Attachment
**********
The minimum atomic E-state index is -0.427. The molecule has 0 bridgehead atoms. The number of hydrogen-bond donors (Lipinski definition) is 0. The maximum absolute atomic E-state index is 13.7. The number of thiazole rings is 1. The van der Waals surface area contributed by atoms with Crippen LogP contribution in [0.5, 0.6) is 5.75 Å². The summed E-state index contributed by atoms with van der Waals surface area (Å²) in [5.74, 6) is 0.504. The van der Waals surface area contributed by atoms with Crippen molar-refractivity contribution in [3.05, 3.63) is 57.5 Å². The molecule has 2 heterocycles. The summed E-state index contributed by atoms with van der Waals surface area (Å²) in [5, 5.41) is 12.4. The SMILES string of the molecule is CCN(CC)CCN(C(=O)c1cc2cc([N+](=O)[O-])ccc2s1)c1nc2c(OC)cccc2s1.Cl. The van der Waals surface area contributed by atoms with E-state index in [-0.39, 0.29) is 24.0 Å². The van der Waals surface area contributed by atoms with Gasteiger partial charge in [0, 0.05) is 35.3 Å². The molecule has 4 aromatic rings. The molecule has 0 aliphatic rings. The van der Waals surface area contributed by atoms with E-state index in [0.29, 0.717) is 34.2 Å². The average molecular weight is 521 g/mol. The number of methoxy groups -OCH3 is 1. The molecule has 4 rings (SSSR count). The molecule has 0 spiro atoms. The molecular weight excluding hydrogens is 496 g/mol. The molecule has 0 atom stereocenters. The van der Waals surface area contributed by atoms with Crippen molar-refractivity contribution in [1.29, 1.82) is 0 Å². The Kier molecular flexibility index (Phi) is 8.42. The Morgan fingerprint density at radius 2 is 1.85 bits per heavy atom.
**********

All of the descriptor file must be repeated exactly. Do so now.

The minimum atomic E-state index is -0.427. The molecule has 0 bridgehead atoms. The number of hydrogen-bond donors (Lipinski definition) is 0. The maximum absolute atomic E-state index is 13.7. The number of thiazole rings is 1. The van der Waals surface area contributed by atoms with Crippen LogP contribution in [0.5, 0.6) is 5.75 Å². The summed E-state index contributed by atoms with van der Waals surface area (Å²) in [5.74, 6) is 0.504. The van der Waals surface area contributed by atoms with Crippen molar-refractivity contribution in [3.05, 3.63) is 57.5 Å². The molecule has 2 heterocycles. The summed E-state index contributed by atoms with van der Waals surface area (Å²) in [5, 5.41) is 12.4. The SMILES string of the molecule is CCN(CC)CCN(C(=O)c1cc2cc([N+](=O)[O-])ccc2s1)c1nc2c(OC)cccc2s1.Cl. The van der Waals surface area contributed by atoms with E-state index in [-0.39, 0.29) is 24.0 Å². The van der Waals surface area contributed by atoms with Gasteiger partial charge in [0, 0.05) is 35.3 Å². The molecule has 4 aromatic rings. The molecule has 0 aliphatic rings. The van der Waals surface area contributed by atoms with E-state index in [0.29, 0.717) is 34.2 Å². The average molecular weight is 521 g/mol. The number of methoxy groups -OCH3 is 1. The molecule has 4 rings (SSSR count). The molecule has 0 spiro atoms. The molecular weight excluding hydrogens is 496 g/mol. The molecule has 0 atom stereocenters. The van der Waals surface area contributed by atoms with Crippen molar-refractivity contribution in [1.29, 1.82) is 0 Å². The Kier molecular flexibility index (Phi) is 8.42. The Morgan fingerprint density at radius 2 is 1.85 bits per heavy atom.